ABC News Analysis
The IRS' targeting of conservative groups has nothing to do with the Sept. 11 terrorist attacks on the U.S. consulate in Benghazi, but these two political tornados collided simultaneously into the White House Friday and continue to swirl around Washington.
Both stories are like catnip for conspiracy theorists. On the Internal Revenue Service, conservative groups and lawmakers have for years complained they were getting harassed by the IRS. Maybe they weren't imagining things.
On Benghazi, conservatives have long alleged that the White House tried in the immediate aftermath to downplay that terrorism led to the consulate attack. Their suspicion is that the White House didn't want to admit a terrorist attack occurred right before the presidential election.
But talking points on Benghazi, it turns out, underwent heavy revisions. ABC News' Jonathan Karl unearthed those edits last week.
But while in both cases some long-held suspicions were confirmed, and the two have combined to dominate the political airwaves in the past several days, there are some key distinctions between the two.
First, disdain at the IRS has been swift and bipartisan. The tax-collecting agency, it turns out, was targeting conservative political groups as it assessed tax-exempt status for new organizations. The IRS scandal burst forth out of nowhere Friday and seems poised to dominate the political conversation.
Lawmakers from both parties have called on the acting IRS commissioner to resign. Indignant hearings are expected on Capitol Hill later this week.
The Benghazi story, on the other hand, has become ultra-partisan as it has percolated for months. Republicans on Capitol Hill have argued that the Obama administration intentionally played down the possibility that the attack on the consulate was a planned terrorist attack.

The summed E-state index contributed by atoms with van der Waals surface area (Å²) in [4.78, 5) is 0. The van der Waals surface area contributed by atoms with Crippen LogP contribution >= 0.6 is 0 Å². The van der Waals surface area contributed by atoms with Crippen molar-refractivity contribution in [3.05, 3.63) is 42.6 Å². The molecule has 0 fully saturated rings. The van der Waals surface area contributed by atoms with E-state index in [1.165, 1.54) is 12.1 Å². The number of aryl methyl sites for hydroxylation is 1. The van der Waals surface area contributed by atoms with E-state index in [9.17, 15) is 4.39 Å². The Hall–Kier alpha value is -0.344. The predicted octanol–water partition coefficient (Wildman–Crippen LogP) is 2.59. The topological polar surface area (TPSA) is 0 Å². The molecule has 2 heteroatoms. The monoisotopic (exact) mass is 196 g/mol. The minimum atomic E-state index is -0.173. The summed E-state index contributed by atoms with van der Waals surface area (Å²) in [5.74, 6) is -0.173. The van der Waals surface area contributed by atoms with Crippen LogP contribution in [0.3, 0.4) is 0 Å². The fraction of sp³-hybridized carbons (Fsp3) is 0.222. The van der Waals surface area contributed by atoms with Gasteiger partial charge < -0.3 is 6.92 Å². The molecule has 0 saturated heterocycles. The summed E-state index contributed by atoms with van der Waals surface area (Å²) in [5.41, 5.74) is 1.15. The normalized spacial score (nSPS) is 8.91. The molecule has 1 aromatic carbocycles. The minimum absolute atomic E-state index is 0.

Sure, President Obama referred to it as "terror" the day after Chris Stevens, the U.S. ambassador to Libya, and three others died in Benghazi. But Obama's ambassador to the United Nations said shortly thereafter that it might have been spontaneous reaction to a video.
In hindsight, she was wrong. The question is whether the Obama administration was intentionally misleading or just misguided. The revelation Friday that the State Department was heavily involved in extensive editing of talking points that were given to Susan Rice set administration critics on fire.
That sort of political meddling is what the IRS story lacks so far.
Obama strongly condemned political targeting by IRS staffers in Cincinnati. He said today that he didn't learn about the story until Friday.
He said he would wait for an internal IRS investigation to take action.
"But I've got no patience with it," he said. "I will not tolerate it. And we'll make sure that we find out exactly what happened on this."
And he added that "integrity" is key for the IRS.
"People have to have confidence that they're applying it in a nonpartisan way, applying the laws in a nonpartisan way," he said. "I don't care whether you're a Democrat, independent or a Republican. At some point there are going to be Republican administrations. At some point there are going to be Democratic ones. Either way, you don't want the IRS ever being perceived to be biased and anything less than neutral in terms of how they operate."